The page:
While grooming your cat’s ears is generally a simple process, you may want to consider taking him to a professional groomer instead. Schedule an appointment if your cat:
- Has had serious problems with ear mites, ear infections, or other ear-related issues in the past
- Has the tendency to not groom himself
- Displays skin or fur problems
- Gets violent or visibly stressed during the ear-cleaning process
Professional groomers are trained to look for health problems, even in your cat’s ears. They’re also comfortable working with cats that are anxious or stressed and know how to soothe them. If your furry friend doesn’t enjoy ear-cleaning sessions with you, you don’t want them associating that fear and stress with your company.
Cats are generally great self-groomers, but sometimes they need a bit of assistance. If you’d rather not tackle this grooming process yourself, get in touch with one of Cinco Ranch Veterinary Hospitals professional groomers! Each is trained to care for your pet, look for potential health problems, and send him home to you looking his best. Call 281-693-7387 to schedule an appointment.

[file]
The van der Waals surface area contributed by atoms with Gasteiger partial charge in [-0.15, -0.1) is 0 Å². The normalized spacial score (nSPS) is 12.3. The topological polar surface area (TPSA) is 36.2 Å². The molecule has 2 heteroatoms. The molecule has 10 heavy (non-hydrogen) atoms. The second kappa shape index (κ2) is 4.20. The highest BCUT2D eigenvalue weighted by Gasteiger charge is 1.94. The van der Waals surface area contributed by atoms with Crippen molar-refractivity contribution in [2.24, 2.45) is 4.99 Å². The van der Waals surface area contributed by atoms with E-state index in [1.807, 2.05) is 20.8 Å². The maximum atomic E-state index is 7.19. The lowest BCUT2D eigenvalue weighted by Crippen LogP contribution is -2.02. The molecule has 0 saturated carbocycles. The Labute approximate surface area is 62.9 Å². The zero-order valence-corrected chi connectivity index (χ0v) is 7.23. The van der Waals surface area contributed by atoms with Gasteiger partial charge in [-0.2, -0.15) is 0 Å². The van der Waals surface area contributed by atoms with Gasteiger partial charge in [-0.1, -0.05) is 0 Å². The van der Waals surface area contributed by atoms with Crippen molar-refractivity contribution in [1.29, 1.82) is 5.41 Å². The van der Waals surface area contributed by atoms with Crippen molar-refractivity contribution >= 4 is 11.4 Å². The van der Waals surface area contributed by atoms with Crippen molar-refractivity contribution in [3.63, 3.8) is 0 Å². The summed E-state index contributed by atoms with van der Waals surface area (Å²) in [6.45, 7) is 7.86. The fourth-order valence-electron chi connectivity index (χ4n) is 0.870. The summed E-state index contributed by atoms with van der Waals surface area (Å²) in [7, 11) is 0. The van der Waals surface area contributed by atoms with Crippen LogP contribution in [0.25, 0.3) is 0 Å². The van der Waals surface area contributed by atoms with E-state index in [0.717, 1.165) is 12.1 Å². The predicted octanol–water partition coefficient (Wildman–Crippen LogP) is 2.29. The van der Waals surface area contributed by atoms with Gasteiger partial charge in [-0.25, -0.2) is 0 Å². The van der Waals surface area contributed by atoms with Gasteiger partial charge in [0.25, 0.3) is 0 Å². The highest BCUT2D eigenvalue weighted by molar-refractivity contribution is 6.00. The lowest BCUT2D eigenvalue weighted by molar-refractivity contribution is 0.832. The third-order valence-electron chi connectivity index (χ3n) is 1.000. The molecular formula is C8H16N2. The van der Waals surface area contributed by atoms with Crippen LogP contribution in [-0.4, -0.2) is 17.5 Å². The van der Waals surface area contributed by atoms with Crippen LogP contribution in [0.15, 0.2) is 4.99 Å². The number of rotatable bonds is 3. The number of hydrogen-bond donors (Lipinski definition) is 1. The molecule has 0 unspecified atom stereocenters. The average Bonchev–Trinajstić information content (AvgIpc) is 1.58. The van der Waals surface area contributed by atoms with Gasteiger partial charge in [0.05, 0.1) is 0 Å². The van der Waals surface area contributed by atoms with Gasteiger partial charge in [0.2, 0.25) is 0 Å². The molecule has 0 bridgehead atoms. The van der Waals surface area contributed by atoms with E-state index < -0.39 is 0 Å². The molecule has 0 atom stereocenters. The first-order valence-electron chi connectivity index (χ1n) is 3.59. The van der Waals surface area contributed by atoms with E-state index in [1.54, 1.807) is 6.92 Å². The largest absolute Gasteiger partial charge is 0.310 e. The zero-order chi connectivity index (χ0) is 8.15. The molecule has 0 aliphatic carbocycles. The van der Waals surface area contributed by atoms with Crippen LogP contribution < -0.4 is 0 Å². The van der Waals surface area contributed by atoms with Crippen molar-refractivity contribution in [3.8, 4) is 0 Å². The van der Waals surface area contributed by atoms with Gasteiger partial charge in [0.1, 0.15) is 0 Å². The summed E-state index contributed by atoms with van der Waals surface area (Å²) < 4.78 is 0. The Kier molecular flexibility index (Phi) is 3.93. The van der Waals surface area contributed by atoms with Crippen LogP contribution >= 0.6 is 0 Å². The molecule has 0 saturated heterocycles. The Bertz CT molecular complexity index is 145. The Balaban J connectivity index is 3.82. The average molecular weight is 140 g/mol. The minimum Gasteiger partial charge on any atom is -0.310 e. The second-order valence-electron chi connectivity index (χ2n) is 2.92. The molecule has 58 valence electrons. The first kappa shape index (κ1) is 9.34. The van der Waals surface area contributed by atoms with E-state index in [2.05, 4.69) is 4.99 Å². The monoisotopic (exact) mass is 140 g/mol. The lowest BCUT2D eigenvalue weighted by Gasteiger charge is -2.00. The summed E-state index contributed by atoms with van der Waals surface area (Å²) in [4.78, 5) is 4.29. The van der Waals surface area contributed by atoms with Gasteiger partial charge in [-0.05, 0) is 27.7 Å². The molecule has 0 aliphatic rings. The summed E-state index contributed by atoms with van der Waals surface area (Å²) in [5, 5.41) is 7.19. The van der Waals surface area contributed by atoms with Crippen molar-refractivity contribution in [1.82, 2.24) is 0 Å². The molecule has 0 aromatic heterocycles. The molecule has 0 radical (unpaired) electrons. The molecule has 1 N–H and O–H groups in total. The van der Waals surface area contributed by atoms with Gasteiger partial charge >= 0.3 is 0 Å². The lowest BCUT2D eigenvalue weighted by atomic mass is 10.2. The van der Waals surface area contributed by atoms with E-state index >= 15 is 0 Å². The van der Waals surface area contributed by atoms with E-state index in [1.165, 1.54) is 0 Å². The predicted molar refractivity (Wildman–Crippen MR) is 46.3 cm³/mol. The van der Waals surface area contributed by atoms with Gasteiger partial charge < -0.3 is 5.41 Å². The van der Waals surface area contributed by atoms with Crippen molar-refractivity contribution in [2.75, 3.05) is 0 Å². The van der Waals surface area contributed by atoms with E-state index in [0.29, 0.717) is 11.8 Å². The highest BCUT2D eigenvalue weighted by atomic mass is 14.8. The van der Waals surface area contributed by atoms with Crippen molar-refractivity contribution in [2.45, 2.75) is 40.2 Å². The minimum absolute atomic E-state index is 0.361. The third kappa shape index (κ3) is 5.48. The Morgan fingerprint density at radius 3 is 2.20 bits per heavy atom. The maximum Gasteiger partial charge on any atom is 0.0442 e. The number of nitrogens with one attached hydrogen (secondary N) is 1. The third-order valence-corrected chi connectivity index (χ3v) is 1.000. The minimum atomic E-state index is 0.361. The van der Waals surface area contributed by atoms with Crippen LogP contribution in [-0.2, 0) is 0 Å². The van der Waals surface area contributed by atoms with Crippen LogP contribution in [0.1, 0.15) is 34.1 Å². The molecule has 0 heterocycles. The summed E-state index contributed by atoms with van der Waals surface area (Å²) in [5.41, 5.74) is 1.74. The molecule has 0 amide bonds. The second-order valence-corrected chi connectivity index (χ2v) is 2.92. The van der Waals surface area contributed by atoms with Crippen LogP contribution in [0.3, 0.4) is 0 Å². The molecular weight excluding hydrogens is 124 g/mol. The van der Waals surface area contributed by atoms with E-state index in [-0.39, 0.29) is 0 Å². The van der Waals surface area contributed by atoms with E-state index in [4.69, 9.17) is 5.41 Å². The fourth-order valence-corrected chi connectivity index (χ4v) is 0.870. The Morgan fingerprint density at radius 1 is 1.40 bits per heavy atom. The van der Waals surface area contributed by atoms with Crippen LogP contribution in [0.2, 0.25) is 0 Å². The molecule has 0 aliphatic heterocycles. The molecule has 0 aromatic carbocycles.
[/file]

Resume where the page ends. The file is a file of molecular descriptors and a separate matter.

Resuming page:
Think you don’t have a date for Valentine’s Day? If you have a dog, you sure do! Leave your plans for a sad V-Day behind, and choose one of these ways to spend the day with your best furry friend.
1. Spend the Day Together at Home
Who says you have to go out to have a great time? Spending the day indoors with your pup can be wonderful. It gives you both a chance to relax and de-stress. And if your dog tends to be a “lazier” breed, this is just what she’s looking for.
Not sure what to do all day? Try one of these!
Binge-Watch Some Themed Programming
There are plenty of shows about love and dogs out there! You and your dog could spend Valentine’s Day curled up on the couch watching a few of your favorite movies or shows. Or try a few you’ve never seen before! Lady and the Tramp is the ultimate pick for Valentine’s Day, but after you finish that flick, this list should keep the day going strong: